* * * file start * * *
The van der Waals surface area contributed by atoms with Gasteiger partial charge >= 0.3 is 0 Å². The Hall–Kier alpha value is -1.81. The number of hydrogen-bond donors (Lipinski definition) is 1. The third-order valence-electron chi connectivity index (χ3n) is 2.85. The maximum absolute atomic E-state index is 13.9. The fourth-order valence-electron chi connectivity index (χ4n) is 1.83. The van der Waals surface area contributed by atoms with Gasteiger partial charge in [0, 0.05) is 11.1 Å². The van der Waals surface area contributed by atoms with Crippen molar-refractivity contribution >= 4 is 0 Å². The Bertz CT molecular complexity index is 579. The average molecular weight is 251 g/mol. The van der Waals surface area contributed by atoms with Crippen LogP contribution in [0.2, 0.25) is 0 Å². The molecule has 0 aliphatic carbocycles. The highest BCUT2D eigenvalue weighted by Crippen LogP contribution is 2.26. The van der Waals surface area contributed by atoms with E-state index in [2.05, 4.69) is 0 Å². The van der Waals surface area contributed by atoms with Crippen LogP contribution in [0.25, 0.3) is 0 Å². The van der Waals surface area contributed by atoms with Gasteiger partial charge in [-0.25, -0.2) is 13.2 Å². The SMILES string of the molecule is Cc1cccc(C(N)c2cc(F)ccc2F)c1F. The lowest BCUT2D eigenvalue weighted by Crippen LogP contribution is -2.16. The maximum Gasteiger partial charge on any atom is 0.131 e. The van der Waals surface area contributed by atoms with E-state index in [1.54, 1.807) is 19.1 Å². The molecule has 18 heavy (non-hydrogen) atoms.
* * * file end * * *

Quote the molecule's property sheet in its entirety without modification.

The van der Waals surface area contributed by atoms with Gasteiger partial charge >= 0.3 is 0 Å². The Hall–Kier alpha value is -1.81. The number of hydrogen-bond donors (Lipinski definition) is 1. The third-order valence-electron chi connectivity index (χ3n) is 2.85. The maximum absolute atomic E-state index is 13.9. The fourth-order valence-electron chi connectivity index (χ4n) is 1.83. The van der Waals surface area contributed by atoms with Gasteiger partial charge in [0, 0.05) is 11.1 Å². The van der Waals surface area contributed by atoms with Crippen molar-refractivity contribution >= 4 is 0 Å². The Bertz CT molecular complexity index is 579. The average molecular weight is 251 g/mol. The van der Waals surface area contributed by atoms with Crippen LogP contribution in [0.2, 0.25) is 0 Å². The molecule has 0 aliphatic carbocycles. The highest BCUT2D eigenvalue weighted by Crippen LogP contribution is 2.26. The van der Waals surface area contributed by atoms with E-state index in [2.05, 4.69) is 0 Å². The van der Waals surface area contributed by atoms with Crippen LogP contribution in [0.25, 0.3) is 0 Å². The van der Waals surface area contributed by atoms with Gasteiger partial charge in [-0.25, -0.2) is 13.2 Å². The SMILES string of the molecule is Cc1cccc(C(N)c2cc(F)ccc2F)c1F. The lowest BCUT2D eigenvalue weighted by Crippen LogP contribution is -2.16. The maximum Gasteiger partial charge on any atom is 0.131 e. The van der Waals surface area contributed by atoms with E-state index in [1.54, 1.807) is 19.1 Å². The molecule has 18 heavy (non-hydrogen) atoms.